A Rohingya refugee described being attacked on a July afternoon: “I was in the local market buying vegetables and the other refugees were also buying vegetables. They left the market, they were followed, and there were not many people. The group of locals threatened them with knives and sticks. The men gave them whatever they had.”

Many refugees and asylum seekers said that they felt the situation had been getting worse in recent months and as a result were too fearful to travel to town anymore. One refugee said, “Before the buses were full coming to town, now hardly anyone wants to come. Everyone is afraid.” A Pakistani refugee who stayed at the transit center for more than two years said, “Before, the locals were very nice when we were a small community. But now they are rude, they are always saying abuse to us – calling us terrorists, criminals.”

A Rohingya refugee from Burma said:

I am so fearful every time I come to town, I just can’t wait to get back to the center. Many of my friends have been beaten, they have been robbed, they have been assaulted. There is no one here to protect us. It wasn’t that bad in the beginning when we started to come out, but it is getting worse. I haven’t left the center since one and a half months ago. This place is very isolated, the locals have no understanding of people from other countries. We are walking around in nice clean clothes with mobile phones. The locals don’t know what it means to be a refugee, they only know we are prisoners, they were told we are bad people.

A Papuan from Manus said, “It’s hard for the refugees here. They have no wontok (tribal familial bonds) here. It’s dangerous for them to walk around, especially alone in areas like Ward Six.”

Police Abuse, Harassment and Inaction
Interviewees said that they had little faith in the local police, particularly after police and Manus residents stormed the main center during February 2014 protests. One asylum seeker died and 51 were injured, some seriously, including one man shot in the buttocks. An Australian senate committee said it “received convincing evidence that members of the PNG Police mobile squad did enter Mike compound [at the main center] and that as they did so they discharged their firearms.” A later senate report stated, “The committee noted evidence of concerns about a lack of fair treatment towards refugees and asylum seekers by PNG authorities, including local police.”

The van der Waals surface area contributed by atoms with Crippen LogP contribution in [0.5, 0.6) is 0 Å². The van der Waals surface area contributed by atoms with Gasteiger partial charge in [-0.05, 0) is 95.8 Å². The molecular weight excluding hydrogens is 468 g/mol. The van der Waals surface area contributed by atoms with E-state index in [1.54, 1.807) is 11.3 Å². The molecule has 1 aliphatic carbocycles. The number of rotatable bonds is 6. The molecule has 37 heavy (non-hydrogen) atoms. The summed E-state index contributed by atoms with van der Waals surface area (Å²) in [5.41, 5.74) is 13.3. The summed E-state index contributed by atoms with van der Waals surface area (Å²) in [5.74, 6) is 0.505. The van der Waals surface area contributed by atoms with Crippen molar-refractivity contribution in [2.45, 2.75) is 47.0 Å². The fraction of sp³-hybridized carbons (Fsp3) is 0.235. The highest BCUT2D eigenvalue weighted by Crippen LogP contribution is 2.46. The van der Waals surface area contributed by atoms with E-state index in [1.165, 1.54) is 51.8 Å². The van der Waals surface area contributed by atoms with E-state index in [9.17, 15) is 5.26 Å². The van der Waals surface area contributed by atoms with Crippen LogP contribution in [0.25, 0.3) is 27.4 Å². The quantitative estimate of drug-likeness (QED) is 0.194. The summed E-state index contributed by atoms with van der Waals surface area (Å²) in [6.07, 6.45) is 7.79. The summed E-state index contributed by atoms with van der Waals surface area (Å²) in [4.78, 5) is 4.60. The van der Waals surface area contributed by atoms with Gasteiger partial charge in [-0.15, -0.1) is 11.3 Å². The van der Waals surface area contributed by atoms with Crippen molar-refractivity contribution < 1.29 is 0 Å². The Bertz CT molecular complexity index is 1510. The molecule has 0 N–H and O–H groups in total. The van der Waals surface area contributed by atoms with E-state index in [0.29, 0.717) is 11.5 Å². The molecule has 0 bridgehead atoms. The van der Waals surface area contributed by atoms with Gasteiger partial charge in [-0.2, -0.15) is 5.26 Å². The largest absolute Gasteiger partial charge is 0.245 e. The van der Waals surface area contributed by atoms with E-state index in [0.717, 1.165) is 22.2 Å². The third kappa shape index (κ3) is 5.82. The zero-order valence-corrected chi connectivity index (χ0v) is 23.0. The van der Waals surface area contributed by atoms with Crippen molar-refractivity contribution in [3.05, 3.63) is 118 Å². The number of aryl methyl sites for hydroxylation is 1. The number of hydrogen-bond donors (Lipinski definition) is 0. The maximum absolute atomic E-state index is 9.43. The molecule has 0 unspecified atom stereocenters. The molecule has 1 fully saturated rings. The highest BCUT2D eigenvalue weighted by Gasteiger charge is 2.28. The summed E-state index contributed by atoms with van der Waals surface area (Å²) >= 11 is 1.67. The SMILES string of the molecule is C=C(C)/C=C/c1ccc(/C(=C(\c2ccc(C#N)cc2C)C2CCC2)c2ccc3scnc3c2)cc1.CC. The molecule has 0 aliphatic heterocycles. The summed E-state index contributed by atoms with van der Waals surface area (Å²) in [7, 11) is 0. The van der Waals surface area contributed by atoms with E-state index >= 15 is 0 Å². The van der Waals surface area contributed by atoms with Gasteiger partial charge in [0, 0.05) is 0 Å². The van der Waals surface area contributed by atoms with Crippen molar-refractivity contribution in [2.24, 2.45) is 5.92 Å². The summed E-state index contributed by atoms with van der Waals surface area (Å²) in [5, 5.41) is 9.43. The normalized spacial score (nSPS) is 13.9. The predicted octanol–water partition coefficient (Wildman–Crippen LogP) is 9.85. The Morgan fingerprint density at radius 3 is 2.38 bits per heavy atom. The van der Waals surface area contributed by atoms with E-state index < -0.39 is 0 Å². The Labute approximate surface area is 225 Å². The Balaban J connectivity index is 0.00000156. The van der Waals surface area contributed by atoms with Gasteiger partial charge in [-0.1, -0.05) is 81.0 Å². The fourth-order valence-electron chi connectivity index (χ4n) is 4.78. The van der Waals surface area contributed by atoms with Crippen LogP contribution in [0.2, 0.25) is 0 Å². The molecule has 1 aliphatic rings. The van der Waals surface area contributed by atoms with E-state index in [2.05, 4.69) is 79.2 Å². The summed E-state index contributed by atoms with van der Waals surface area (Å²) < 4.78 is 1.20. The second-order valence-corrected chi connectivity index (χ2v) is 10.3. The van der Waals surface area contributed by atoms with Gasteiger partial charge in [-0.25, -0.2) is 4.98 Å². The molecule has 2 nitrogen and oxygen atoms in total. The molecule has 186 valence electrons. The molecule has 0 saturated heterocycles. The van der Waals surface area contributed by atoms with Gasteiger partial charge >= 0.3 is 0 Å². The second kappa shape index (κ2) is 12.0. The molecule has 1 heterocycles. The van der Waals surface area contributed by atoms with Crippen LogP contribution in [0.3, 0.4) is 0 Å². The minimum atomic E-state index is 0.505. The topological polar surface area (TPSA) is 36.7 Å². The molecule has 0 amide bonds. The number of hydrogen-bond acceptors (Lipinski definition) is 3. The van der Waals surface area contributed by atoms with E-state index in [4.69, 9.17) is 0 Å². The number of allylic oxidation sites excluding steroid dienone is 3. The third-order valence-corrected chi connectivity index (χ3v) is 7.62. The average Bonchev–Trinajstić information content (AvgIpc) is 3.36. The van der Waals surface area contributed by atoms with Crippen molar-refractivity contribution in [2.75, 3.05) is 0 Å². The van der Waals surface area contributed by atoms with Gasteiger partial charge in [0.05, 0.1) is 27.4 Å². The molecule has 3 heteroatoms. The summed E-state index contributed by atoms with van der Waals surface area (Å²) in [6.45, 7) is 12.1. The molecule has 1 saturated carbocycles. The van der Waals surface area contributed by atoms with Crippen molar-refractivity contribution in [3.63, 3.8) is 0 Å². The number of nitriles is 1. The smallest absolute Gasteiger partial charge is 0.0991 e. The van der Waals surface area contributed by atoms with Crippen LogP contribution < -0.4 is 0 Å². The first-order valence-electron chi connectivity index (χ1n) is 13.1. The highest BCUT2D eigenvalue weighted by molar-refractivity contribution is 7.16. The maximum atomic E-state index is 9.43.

PNG police have also allegedly beat refugees and asylum seekers. An Iranian asylum seeker said that in August 2016 he told Australian Border Force (ABF) staff about sexual harassment by one of the PNG guards at the main center:

ABF said any complaint goes to the police. I refused because I didn’t feel safe, but that night they called the police. The police said it [the allegation of sexual harassment] is bullshit. The grabbed me by the hair… they started grabbing me, they put me in the car and started hitting me and said, “Go back to your country.”

Two refugees described how they and another refugee were attacked by four Papuans in town in January at about 5:30 p.m. They said the assailants stole their phones and money while other Papuans watched and laughed. Police arrived and arrested the three refugees, telling them that they were disturbing “our local people.” One refugee said that they were detained in the police lockup for 24 hours without food. “My friend was crying and scared, and then one of the police kicked him in the mouth,” he said. “He fell down and there was lots of blood.”

The refugees said that many had stopped reporting cases to the police because of these incidents and police inaction. “We have no money, no connections,” an Iranian refugee said. “How can we defend ourselves?”

Neither of the victims of the knife attacks reported them to the police, nor did the two Afghans who were beaten up. One Afghan said, “The police don’t help. They don’t want to help us. They will still tell you, ‘Why are you coming outside and moving around for what? You should stay there, in the camp.’” Jahim, the Bangladeshi knife attack victim, said, “I didn’t tell the police. The police are not listening to us [refugees]. It’s not my country. Now when I see Papuans, I feel scared. I don’t come to town.”

Authorities immediately transferred Masoud, the Iranian knifing victim, to Port Moresby and he has not returned to Manus. A witness to the incident who saw Masoud at the hospital said he went to the police that morning to report the incident, leaving the victims at the hospital. He hoped that the police would put pressure on PNG and Australian immigration officials to take prompt action. But according to the witness, the police officer said: “There’s nothing I can do to help you guys.”

Other refugees and asylum seekers said that they had reported robberies, but police had done nothing to investigate or apprehend the attackers. The police in PNG have a poor reputation for investigating complaints. A foreigner visiting Lorengau said she witnessed a group of Papuans beating a local man with a disability and tried to report it to the police. “The police refused to investigate the attack,” she said. “I ran to the police station and told them what was happening. They said, ‘Get in the car,’ but I didn’t want to. I said, ‘I will walk.’ Then they drove off in the opposite direction.”
Refugees and asylum seekers protest against Australia’s offshore processing policy at a detention center on Manus Island, Papua New Guinea. © 2017 Private

Inadequate Medical Care